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Waipio Valley: The Valley of the Kings

Waipio Valley with a mountain in the background
Waipio Valley Lookout
Waipio Valley Lookout

How to Get to Waipio Valley

The Big Island has no shortage of captivating natural spots. But Waipio Valley is one of the gems you won’t want to miss.

Visitors to the north side of The Big Island can take highway 240 to the Waipio Valley lookout. On a clear day, you will see white waves crashing onto the black sand beach below. You’ll take in the sapphire ocean and, if you look closely, you’ll see a waterfall on the other side of the valley dropping into Waipio Bay.

The overlook is about a one hour drive from Hilo. Most vehicles should be just fine driving to the lookout itself. However, if you’d like to drive down into the valley, you must drive a high clearance, four wheel drive capable vehicle.

Descending into Waipio Valley

The black sand beach touches Waipio Bay.
The black sand beach touches Waipio Bay.

There are several ways to get to the bottom of the valley. One method is parking at the lookout and hiking down. This hike can be hard on the knees. Definitely have good hiking shoes. Beautiful black sand beaches are the reward for a strenuous day of hiking.

This remote overlook can also be accessed from a steep four wheel drive roadway. This roadway requires skill and proper machinery to descend. Car rental companies often do not permit their vehicles to be driven down into the valley because of the treacherous road conditions. However, others do allow vehicles to be taken down the one way road, so long as the driver assumes responsibility for any damage. Any visitors who are hesitant to drive can join tours that will take them into the valley, or they can descend on horseback.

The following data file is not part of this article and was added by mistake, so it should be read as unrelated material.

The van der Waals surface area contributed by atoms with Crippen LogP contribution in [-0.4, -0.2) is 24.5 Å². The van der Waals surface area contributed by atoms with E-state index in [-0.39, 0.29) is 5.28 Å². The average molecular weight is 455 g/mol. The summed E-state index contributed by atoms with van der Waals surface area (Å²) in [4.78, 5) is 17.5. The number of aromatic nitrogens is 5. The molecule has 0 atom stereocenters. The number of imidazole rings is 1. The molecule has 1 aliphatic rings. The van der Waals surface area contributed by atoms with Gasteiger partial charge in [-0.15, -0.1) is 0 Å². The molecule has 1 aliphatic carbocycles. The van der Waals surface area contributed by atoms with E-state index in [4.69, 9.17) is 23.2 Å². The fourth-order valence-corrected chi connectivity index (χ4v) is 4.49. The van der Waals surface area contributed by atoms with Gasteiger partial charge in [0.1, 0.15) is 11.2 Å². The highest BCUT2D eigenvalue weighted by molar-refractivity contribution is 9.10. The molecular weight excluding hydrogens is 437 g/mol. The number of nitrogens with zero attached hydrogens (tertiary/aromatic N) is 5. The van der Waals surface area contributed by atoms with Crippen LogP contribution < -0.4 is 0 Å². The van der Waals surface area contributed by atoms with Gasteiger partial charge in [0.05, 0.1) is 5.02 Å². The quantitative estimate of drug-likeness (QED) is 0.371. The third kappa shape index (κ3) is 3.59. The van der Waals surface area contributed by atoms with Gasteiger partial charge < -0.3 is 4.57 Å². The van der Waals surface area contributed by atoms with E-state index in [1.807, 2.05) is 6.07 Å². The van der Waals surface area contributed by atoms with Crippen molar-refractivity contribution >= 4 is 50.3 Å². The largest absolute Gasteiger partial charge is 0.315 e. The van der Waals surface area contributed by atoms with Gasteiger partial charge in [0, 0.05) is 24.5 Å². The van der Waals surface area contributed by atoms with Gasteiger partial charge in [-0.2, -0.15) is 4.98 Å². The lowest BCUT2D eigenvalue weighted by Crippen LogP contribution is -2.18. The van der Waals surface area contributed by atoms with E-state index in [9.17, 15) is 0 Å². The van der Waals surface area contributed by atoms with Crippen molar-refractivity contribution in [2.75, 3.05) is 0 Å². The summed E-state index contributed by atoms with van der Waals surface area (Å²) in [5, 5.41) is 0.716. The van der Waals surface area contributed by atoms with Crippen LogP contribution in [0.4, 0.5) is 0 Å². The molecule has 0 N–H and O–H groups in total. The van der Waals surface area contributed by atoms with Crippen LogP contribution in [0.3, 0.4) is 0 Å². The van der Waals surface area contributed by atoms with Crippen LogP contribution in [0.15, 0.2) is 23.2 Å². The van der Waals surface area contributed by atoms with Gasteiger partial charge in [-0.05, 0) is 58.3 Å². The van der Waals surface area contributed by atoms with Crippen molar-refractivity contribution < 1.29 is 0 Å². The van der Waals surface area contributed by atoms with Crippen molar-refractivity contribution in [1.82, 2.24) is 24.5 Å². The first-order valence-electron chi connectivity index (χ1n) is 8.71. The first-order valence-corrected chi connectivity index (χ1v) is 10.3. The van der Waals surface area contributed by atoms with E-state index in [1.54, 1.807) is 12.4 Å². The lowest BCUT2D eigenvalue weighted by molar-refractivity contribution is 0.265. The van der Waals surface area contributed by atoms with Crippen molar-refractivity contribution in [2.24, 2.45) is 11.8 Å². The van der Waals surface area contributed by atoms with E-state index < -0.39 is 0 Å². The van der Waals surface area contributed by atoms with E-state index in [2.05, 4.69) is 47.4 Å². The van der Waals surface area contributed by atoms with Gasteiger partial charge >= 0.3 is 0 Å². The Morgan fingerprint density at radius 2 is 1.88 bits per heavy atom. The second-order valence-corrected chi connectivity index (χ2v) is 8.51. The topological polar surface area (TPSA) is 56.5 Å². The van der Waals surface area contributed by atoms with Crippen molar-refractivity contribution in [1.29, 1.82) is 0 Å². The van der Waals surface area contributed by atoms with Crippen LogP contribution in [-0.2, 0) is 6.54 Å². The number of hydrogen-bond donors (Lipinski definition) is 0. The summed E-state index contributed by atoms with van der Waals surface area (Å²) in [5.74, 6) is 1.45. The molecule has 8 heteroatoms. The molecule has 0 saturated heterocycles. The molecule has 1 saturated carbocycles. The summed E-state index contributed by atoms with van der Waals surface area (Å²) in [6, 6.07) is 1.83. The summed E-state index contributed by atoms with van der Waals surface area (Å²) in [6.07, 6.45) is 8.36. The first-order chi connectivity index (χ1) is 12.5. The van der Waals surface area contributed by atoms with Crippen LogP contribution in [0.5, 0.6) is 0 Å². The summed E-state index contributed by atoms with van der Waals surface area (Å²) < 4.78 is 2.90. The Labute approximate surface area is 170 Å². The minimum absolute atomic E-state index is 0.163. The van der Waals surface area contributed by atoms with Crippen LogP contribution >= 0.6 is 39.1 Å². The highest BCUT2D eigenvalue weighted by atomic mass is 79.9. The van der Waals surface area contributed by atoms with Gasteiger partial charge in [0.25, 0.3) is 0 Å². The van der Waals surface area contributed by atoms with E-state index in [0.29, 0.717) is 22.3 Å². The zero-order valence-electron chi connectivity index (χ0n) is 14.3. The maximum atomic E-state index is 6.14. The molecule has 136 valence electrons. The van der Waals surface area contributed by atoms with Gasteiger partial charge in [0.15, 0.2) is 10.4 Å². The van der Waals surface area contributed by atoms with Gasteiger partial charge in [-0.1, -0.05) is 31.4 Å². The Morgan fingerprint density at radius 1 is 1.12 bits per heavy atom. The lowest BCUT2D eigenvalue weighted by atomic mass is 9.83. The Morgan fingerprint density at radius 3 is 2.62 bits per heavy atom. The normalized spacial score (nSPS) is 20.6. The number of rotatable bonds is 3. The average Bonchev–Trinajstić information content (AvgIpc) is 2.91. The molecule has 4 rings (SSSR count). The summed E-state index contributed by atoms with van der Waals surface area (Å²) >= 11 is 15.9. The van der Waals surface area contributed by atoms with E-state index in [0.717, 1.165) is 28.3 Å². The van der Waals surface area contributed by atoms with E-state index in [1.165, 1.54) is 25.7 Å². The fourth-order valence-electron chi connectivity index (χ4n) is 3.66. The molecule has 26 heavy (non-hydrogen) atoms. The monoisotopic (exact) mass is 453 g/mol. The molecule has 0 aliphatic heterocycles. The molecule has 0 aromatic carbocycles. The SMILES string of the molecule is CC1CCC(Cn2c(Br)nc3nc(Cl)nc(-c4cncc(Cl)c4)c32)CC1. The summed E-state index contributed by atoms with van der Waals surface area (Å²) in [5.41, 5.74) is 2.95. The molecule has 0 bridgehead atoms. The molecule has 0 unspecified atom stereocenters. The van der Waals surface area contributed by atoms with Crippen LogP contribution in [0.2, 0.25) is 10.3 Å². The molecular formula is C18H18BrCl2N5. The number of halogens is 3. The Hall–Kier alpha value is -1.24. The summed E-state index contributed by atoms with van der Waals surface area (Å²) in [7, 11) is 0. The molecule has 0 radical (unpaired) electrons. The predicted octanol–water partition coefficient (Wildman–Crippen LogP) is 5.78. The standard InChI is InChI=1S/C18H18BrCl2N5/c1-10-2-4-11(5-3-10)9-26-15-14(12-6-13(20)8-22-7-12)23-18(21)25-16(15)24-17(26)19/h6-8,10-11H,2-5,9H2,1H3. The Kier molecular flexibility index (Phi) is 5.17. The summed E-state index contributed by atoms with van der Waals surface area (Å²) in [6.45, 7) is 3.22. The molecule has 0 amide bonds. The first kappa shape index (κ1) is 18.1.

Valley of the Kings

This valley was once the center of political life on The Big Island. It is a sacred space that at one time was home to ten thousand Hawaiians. With its sacred temples and taro farms, it was a meaningful living space and burial area.

Hikers may find “heiau” or Hawaiian sacred sites in the valley. Treat any site you find with respect and reverence. Also, be sure to watch for signs that indicate the borders of public land, and avoid trespassing onto private property.

Getting the Most out of Waipio Valley

Whether you want to descend into the valley or simply visit the overlook, there are a few considerations to remember.

If you’re concerned about finding parking, come early or be prepared to wait. There are a limited number of parking spots available at the overlook. All vehicles are inspected before descending into the valley to make sure they are ready for the road. This steep roadway has grades between 20-40% and requires four wheel drive. Finally, check the weather on the day of your visit to make sure you get a good view and proper conditions for your trip.